North Korea

On February 13, 2007 the members of the Six Party Talks (United States, China, Japan, North Korea, Russia, and South Korea) announced an agreement in which North Korea committed to shutting down its nuclear reactors at Yongbyon.  You can see the details of the agreement here .

Chapter 8 

  • 9-11 and The War on Terrorism (pp. 363-372)

The Center for American Progress’ latest Terrorism Index reveals the grim perspective of more than 100 of America’s top foreign-policy experts.  This bipartisan group views U.S. national security strategy as failing on several fronts and warn that the U.S. is distracted from the most important threats.

Despite the public focus on Iraq and Afghanistan, terrorism is a problem in may parts of the world.  The Terrorism Knowledge Base, developed by the Memorial Institute for the Prevention of Terrorism (MIPT), offers in-depth information on terrorist incidents, groups, and trials.

Take a look at the July 2007 National Intelligence Estimate on the Terrorist Threat to the U.S. Homeland.

  • The Iraq War (pp. 374-384)

The Iraq Study Group Report was published in December of 2006 and has formed a controversial center to the domestic debate over the U.S. rule in Iraq.  While the report makes a battery of recommendations about U.S. foreign policy actions, many of which have not yet been implemented. 

In February of 2007 a new National Intelligence Estimate on Iraq was published.  The estimate was bleak, stating that Iraqi forces were struggling to assume a greater security rule in the midst of deteriorating conditions.  Communal strife and political extremism remain rampant in an increasingly sectarian political environment.  The report states that “Unless efforts to reverse these conditions show measurable progress during the term of this estimate, the coming 12-18 months, we assess the overall security situation will continue to deteriorate at rates comparable to the latter of 2006.”

The Brookings Institution publishes an Iraq Index that compiles economic, public opinion, and security data in an attempt to the progress of the reconstruction efforts.  Their most recent report is available here.

There are several Iraqi bloggers providing a very different perspective from inside the war zone.  While most of them began writing while living in Baghdad, deteriorating conditions have forced most to flee to other locations in the region.  M.H.Z, an Iraqi college student and one time Baghdad resident now lives in Arbil in Northern Iraq.  He introduces his reasons for writing in a post “Who Are The Iraqi Bloggers.” Another blogger, Iraqi Confused Kid, is currently living in Aman, Jordan.  River, an Iraqi woman, kept a blog titled “Baghdad Burning” from 2004 to April of 2007, when she went suddenly silent.  Finally, an interesting web series titled “Hometown Baghdad” tracks the lives of three young Iraqis struggling to survive during the war.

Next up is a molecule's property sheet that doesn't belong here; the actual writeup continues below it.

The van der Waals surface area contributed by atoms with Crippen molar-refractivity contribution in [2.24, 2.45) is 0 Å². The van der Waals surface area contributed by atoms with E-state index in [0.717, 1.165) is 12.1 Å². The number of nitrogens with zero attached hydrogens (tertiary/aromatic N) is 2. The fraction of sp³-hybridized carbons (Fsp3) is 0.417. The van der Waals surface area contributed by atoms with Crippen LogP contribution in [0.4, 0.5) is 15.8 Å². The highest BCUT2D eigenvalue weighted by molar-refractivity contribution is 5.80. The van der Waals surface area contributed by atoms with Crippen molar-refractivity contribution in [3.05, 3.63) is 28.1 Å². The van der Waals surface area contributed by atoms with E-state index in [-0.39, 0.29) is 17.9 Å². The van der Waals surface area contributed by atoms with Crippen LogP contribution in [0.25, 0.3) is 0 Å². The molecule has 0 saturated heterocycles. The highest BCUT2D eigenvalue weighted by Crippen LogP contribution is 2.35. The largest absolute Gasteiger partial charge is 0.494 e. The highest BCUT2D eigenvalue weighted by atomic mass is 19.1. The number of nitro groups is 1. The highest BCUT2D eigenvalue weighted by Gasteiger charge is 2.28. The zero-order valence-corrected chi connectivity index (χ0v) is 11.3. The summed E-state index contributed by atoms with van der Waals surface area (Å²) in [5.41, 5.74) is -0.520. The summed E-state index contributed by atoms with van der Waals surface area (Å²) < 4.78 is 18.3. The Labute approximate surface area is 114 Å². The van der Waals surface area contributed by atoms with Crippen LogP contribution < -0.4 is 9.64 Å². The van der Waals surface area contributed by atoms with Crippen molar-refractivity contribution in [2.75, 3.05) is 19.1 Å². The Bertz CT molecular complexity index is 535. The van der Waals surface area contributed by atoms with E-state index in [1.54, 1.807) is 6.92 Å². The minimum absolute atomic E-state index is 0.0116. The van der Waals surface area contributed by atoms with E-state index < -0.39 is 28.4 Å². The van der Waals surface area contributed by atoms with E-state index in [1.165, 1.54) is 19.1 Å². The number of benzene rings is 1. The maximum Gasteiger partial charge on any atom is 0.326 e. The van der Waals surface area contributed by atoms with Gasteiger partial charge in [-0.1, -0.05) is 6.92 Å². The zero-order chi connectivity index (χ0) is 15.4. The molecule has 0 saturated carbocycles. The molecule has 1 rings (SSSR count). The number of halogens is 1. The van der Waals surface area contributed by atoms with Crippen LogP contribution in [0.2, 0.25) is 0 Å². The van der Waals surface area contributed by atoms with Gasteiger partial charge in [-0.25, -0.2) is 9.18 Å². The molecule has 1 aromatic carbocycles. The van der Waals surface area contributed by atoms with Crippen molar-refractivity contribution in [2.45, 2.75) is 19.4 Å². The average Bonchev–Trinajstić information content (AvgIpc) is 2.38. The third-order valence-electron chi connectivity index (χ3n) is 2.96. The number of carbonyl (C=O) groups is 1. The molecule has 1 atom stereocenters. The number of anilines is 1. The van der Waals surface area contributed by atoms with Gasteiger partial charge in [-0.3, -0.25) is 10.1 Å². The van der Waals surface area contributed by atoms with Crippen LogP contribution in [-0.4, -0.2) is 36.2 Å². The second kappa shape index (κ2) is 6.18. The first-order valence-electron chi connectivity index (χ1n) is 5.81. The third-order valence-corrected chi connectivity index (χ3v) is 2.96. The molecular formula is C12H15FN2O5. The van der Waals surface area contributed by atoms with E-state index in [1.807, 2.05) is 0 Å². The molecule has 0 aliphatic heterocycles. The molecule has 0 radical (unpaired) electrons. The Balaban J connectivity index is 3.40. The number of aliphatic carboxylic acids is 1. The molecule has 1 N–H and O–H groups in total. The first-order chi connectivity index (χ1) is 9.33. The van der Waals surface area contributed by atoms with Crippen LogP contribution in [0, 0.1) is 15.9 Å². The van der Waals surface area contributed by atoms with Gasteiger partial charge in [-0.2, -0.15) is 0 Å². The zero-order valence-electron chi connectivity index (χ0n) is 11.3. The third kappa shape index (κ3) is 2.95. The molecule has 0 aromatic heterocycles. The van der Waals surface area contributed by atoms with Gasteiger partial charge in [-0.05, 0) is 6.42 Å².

• The Arab-Israeli Conflict (pp. 390-397)

In 2006, Hamas won a majority in the Palestinian Parliament.  Israel and the United States responded by sanctioning and isolating Hamas.  In June of 2007, Hamas drove all PLO and Fatah forces from Gaza, effectively creating a partitioned Palestinian state.  The PLO government, which is recognized by the United States and Israel, retains control over the West Bank territories.  In an interview published by the Council on Foreign Relations, Anthony H. Cordesman says the de facto division of the Palestinian territories into a Hamas-controlled Gaza and a West Bank led by President Mahmoud Abbas raises many questions for U.S. foreign policy, including whether or not Hamas can be contained within Gaza.

For insight into Arab and Israeli views of the conflict, check out the Israeli newspaper Haaretz and the English language version of the Al Jazeera website.

Chapter 9

  • Peacekeeping and Global Security

New York University’s Center on International Cooperation’s (CIC) publishes an Annual Review of Global Peace Operations.  This report examines more than forty UN and non-UN peacekeeping missions in 2006, aiming to inform policy-makers, members of the media, academics and peace-keepers in the field. 

In 2006 the Human Security Report Project published the Human Security Report, examines trends in global political violence, the factors that drive these trends, and the consequences of the violence.  The report points to a decline in the number of human rights abuses, genocides, and even wars over the past decade.  They attribute this decline to a post cold-war increase in international activism, spearheaded by the UN.

The International Crisis Group is an independent, non-profit non-governmental organization that has published excellent first-hand briefings and analysis of conflict potential conflict situations in a wide array of countries ranging from Congo to Iraq.